Gurus, Cults, Food Stores & Restaurants
Posted by: corboy ()
Date: September 06, 2015 12:35AM

Some of these business concerns go on to become independent of the
gurus or groups from which they originated.

Feel free to eat where you wish.

However, if you feel concerned about which businesses you patronize, you have the right to do background research.

Another search strategy is to use search terms such as "harassment" and "labor violation"

Loving Hut Restaurants -- Master Ching Mai


Detailed discussion of Ching Mai on Cult Education here


"Guru Maharaji" Prem Rawat, Divine Life Mission


The Birth of the Natural Foods Movement

Forty years ago this week, the Guru Maharaj Ji gave healthy eating an inadvertent kick-start.

By November 5, 2013


Over the years, the Houston Astrodome has hosted some of the stranger events on the planet: Evel Knievel motorcycle jumps, WrestleMania spectaculars, Elvis concerts, and the infamous 1973 "Battle of the Sexes" tennis exhibition between Billie Jean King and Bobby Riggs, for which she was conveyed to the court in a chair carried by four shirtless men, and he, in a rickshaw pulled by fashion models. Most of these spectacles have been condemned to history's dustbin, with few reminders other than a Wikipedia entry and an occasional cable TV retrospective.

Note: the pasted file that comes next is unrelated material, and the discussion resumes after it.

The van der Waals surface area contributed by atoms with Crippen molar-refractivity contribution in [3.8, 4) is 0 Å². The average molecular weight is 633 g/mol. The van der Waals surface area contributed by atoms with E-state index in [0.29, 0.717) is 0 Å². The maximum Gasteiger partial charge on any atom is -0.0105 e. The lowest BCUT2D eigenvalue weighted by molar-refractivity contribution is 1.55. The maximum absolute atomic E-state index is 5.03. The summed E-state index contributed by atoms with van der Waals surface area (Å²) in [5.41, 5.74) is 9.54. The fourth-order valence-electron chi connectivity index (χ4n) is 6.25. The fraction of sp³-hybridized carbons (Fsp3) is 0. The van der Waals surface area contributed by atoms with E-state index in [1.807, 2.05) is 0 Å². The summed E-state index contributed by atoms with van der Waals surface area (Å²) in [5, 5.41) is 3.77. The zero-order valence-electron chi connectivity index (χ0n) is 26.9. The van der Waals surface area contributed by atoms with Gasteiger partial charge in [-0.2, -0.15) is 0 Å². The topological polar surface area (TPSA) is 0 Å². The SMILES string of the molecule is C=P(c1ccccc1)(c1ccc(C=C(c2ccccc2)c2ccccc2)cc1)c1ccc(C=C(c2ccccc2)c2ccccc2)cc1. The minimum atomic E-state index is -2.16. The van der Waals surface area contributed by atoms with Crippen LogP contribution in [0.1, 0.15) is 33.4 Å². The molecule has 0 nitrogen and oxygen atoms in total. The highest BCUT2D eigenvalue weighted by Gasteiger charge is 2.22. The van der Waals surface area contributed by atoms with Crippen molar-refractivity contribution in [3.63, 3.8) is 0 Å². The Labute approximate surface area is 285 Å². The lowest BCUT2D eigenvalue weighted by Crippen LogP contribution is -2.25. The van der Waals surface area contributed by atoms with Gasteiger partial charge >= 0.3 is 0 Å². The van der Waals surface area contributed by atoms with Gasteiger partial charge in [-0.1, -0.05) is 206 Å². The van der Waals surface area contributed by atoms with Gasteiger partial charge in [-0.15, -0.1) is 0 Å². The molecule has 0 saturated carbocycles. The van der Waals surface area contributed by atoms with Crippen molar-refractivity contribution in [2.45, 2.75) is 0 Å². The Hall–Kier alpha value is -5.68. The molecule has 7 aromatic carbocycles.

But 40 years ago this week, the Astrodome played host to a bizarre gathering called Millennium '73, which, although largely forgotten itself, set in motion a series of events that helped lead to the creation of the modern natural foods industry. It's well worth a look back.

To understand what happened at the Astrodome between November 8th and 10th, 1973, and what didn't, it's helpful to go back even further, to the '60s, that decade of black-and-white TV and Day-Glo tie-dye, space shots and acid trips, love and Haight, the two-finger peace sign and the one-finger salute. During that confusing, belligerent, and provocative era, the search for meaning often turned eastward. Many Americans became fascinated with yoga, vegetarianism, transcendental meditation, mysticism, and other eastern exports. Ravi Shankar's sitar music became popular, and the Hare Krishna movement began in New York. Life magazine even declared 1967 "the year of the guru" after Maharishi Mahesh Yogi came to the United Kingdom and led a weekend of "spiritual regeneration." (You may recall his students included the Beatles.)

And in the midst of it all came a pudgy teenager from India, the Guru Maharaj Ji, whose meditative teachings and banal messages of peace found resonance with millions of people around the world. Throughout the late '60s and early '70s, the young guru rode an incredible wave of popularity, building up to a three-day gathering he promised would be "the most holy and significant event in human history"—Millennium '73, in the Astrodome.